We hear a lot about patent portfolios when we scan our morning dose of tech news stories. Rarely a day passes without news of yet another legal clash between shady lawyers or Silicon Valley behemoths, either settling spats between multinationals or the questionable activities of patent trolls.
These huge and well-heeled organisations hold many patents, which they gather either through their staff putting in the hard work to make the inventions, or by acquisition of patents from other inventors. It is not often that a large quantity of patents are amassed by any other means, for example by an individual.
There is one prolific individual inventor and holder of many patents though. He achieved notoriety not through his inventions being successful, but through their seeming impracticability while conforming to the rules of the patent system. His name was [Arthur Paul Pedrick], and he was a retired British patent examiner who filed a vast number of eccentric patents from the early 1960s until his death in the mid 1970s, all of which stretched the boundaries of practicality.
His subject matter was varied, but included a significant number of transport inventions as well as innovations in the field of energy and nuclear physics. We wish there was room to feature them all on these pages, but sadly they are so numerous that it is difficult even to pick the selection we can show you. So sit down, and enjoy the weird and wonderful world of [Pedrick] innovations.
We’re just over a month into the new year, and some people’s resolve on those exercise plans are already dwindling. There’s some good news though. That treadmill can be hacked into a nice belt grinder for your shop.
[Bob]’s treadmill belt grinder is based on a 2.5 horsepower motor he salvaged from a broken, donated treadmill. This motor needs 130 VDC to run, which is a bit of a challenge to generate. Fortunately, lots of treadmills seem to use the same MC-60 motor controller, which is compatible with this motor. Due to the widespread use of this controller, they can be found on eBay for about $30.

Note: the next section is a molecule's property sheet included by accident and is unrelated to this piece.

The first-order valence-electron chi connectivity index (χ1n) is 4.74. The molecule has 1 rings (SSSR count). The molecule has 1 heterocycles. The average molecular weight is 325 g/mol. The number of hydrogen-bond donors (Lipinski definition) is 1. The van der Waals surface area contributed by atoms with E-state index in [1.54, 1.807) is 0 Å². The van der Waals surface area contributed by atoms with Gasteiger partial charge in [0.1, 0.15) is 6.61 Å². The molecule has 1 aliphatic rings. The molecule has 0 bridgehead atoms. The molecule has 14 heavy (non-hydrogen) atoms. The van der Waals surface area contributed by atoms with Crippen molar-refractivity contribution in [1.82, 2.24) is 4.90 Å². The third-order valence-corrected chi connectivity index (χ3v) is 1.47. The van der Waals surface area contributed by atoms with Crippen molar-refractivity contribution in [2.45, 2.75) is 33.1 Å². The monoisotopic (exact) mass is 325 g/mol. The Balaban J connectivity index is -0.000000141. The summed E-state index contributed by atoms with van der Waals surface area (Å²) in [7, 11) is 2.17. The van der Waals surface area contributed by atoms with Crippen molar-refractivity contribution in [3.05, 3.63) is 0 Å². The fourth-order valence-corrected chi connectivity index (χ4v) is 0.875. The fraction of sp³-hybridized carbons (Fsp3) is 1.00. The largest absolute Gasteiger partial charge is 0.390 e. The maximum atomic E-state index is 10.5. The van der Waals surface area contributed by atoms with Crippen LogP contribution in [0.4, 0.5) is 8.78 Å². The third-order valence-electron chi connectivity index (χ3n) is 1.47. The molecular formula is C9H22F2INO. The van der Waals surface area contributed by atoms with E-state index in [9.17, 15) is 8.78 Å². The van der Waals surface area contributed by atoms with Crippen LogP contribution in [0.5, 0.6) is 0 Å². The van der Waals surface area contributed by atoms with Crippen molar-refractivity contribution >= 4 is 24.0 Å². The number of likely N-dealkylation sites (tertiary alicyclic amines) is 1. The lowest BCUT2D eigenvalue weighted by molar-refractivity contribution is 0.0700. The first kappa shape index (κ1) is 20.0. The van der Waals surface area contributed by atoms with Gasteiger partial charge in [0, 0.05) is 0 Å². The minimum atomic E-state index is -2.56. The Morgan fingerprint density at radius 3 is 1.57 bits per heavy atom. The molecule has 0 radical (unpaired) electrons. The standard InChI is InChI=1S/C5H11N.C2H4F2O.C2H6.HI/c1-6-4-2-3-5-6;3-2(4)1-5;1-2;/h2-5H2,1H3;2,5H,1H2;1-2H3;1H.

With the motor spinning, [Bob] built up a frame for the grinder, added rollers to hold the belt, and a spring based belt tensioner. The motor’s speed set point is controlled by a potentiometer, and the controller varies the power to keep a constant speed. Since the motor is capable of some serious RPM, a tachometer was added for feedback to prevent high-speed belt shredding.
The final result is a very professional looking tool for under $200. What would a grinder like this be used for? Knives of course! 2″ belt grinders are perfect for shaping and grinding knives and swords. In fact, you can see one in use in this sword hack.
It’s funny, how obsessed we are with qualifications these days. Kids go to school and are immediately thrust into a relentless machine of tests, league tables, and exams. They are ruthlessly judged on grades, yet both the knowledge and qualifications those grades represent so often boil down to relatively useless pieces of paper. It doesn’t even end for the poor youngsters when they leave school, for we are now in an age in which when on moving on from school a greater number of them than ever before are expected to go to university. They emerge three years later carrying a student debt and a freshly-printed degree certificate, only to find that all this education hasn’t really taught them the stuff they really need to do whatever job they land.
A gold standard of education is revealed as an expensive piece of paper with a networking opportunity if you are lucky. You need it to get the job, but in most cases the job overestimates the requirement for it. When a prospective employer ignores twenty years of industry experience to ask you what class of degree you got twenty years ago you begin to see the farcical nature of the situation.
In our hackspaces, we see plenty of people engaged in this educational treadmill. From high schoolers desperately seeking to learn something other than simply how to regurgitate the textbook, through university students seeking an environment closer to an industrial lab or workshop, to perhaps most interestingly those young people who have eschewed university and gone straight from school into their own startups.